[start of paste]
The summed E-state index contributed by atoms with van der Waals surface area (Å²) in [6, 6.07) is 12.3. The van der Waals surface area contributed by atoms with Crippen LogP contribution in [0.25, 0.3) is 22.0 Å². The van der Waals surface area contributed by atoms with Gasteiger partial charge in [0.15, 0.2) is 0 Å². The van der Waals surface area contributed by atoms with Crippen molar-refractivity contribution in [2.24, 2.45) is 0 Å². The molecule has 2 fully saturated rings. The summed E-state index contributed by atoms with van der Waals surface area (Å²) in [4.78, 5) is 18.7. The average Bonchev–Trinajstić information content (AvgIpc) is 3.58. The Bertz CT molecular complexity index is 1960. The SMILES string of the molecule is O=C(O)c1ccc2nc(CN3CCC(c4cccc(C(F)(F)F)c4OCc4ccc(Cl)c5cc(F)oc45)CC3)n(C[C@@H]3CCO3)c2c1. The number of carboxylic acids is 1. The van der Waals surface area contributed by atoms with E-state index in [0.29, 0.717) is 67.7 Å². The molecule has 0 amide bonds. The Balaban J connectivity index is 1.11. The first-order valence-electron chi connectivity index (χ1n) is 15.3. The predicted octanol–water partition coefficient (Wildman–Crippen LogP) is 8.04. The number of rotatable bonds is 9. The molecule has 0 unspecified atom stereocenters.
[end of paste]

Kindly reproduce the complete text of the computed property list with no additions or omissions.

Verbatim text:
The summed E-state index contributed by atoms with van der Waals surface area (Å²) in [6, 6.07) is 12.3. The van der Waals surface area contributed by atoms with Crippen LogP contribution in [0.25, 0.3) is 22.0 Å². The van der Waals surface area contributed by atoms with Gasteiger partial charge in [0.15, 0.2) is 0 Å². The van der Waals surface area contributed by atoms with Crippen molar-refractivity contribution in [2.24, 2.45) is 0 Å². The molecule has 2 fully saturated rings. The summed E-state index contributed by atoms with van der Waals surface area (Å²) in [4.78, 5) is 18.7. The average Bonchev–Trinajstić information content (AvgIpc) is 3.58. The Bertz CT molecular complexity index is 1960. The SMILES string of the molecule is O=C(O)c1ccc2nc(CN3CCC(c4cccc(C(F)(F)F)c4OCc4ccc(Cl)c5cc(F)oc45)CC3)n(C[C@@H]3CCO3)c2c1. The number of carboxylic acids is 1. The van der Waals surface area contributed by atoms with E-state index in [0.29, 0.717) is 67.7 Å². The molecule has 0 amide bonds. The Balaban J connectivity index is 1.11. The first-order valence-electron chi connectivity index (χ1n) is 15.3. The predicted octanol–water partition coefficient (Wildman–Crippen LogP) is 8.04. The number of rotatable bonds is 9. The molecule has 0 unspecified atom stereocenters.